Oh, the Shame

by admin on October 9, 2014

I just discovered that Shredder lets you see your “rating progress,” just as the USCF does.

Screen shot 2014-10-09 at 2.57.05 PM

I don’t know which to be more ashamed of… the fact that I have played more than 200 games against Shredder (that’s a lot of time-wasting, and it’s just in the last three months!) or the fact that my rating against it is only 2021.

Some comments: In my first game I lost to Shredder set at 2350 (I believe). In my second game I beat it at a rating of 2180. That explains the huge rating spike after two games, when my rating went over 2250. I should have stopped then!

There was then a prolonged trough as Shredder took advantage of my tactical inaccuracies and pounded me again and again.

My gradual rating improvement is probably not due to any actual improvement in my play. Even though Shredder varies its openings a LOT, there are still a few that I have learned to take advantage of. For example, after 1. b4 I get a pretty good game every time with 1. … a5 2. b5 c5. In general, when Shredder’s rating is set below 2200 it tends to play goofball openings like 1. b4 and 1. … g5 more often than is healthy.

Another reason for the rating improvement is that more and more I have begun to ignore it when my flag falls. Shredder does not rate the game unless and until somebody resigns or is checkmated or a draw happens. So if my flag falls, I keep on playing. I’ve gotten many, many wins and draws that way. In one sense this is useful for training; one reason I started playing Shredder at “weakened” settings is that I wanted to practice winning superior positions. So instead of game in 10 minutes, the ground rules have been more like this. After 10 minutes I get either a won, lost, or drawn position. After that, I take my time and try to bring home the 1 point or ½ point. If I’m lost and my flag is down, I just resign.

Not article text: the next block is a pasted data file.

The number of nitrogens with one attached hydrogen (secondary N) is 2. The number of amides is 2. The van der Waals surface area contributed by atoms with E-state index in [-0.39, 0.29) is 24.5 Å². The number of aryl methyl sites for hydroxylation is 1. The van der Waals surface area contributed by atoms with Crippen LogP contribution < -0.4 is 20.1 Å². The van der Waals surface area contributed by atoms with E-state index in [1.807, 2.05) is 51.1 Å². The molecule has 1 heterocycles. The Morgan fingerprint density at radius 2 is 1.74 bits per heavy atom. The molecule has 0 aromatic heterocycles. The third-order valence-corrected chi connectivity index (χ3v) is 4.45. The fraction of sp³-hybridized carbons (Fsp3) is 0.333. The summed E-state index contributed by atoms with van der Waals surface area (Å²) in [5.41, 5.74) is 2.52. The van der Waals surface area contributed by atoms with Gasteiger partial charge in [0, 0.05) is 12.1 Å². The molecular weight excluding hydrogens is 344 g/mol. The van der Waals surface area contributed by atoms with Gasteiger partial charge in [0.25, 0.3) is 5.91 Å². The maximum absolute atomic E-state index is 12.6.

By the way, Shredder also plays on after its flag falls. So it’s not as if I’m the only one.

There is one obvious disadvantage to this “training technique” — when I play in a tournament I won’t have the same luxury of ignoring the flag. But hopefully I will be able to adjust my thinking accordingly. We’ll see!

P.S. My wife saw the title and wondered, of course, what the shame was. When I told her it was that I had played 200 games against the computer, she understood perfectly. In fact, she added her own embellishment: “… When you should have been keeping up with cr** around the house!”

(Two hundred chess games is a lot of dishes not washed…)

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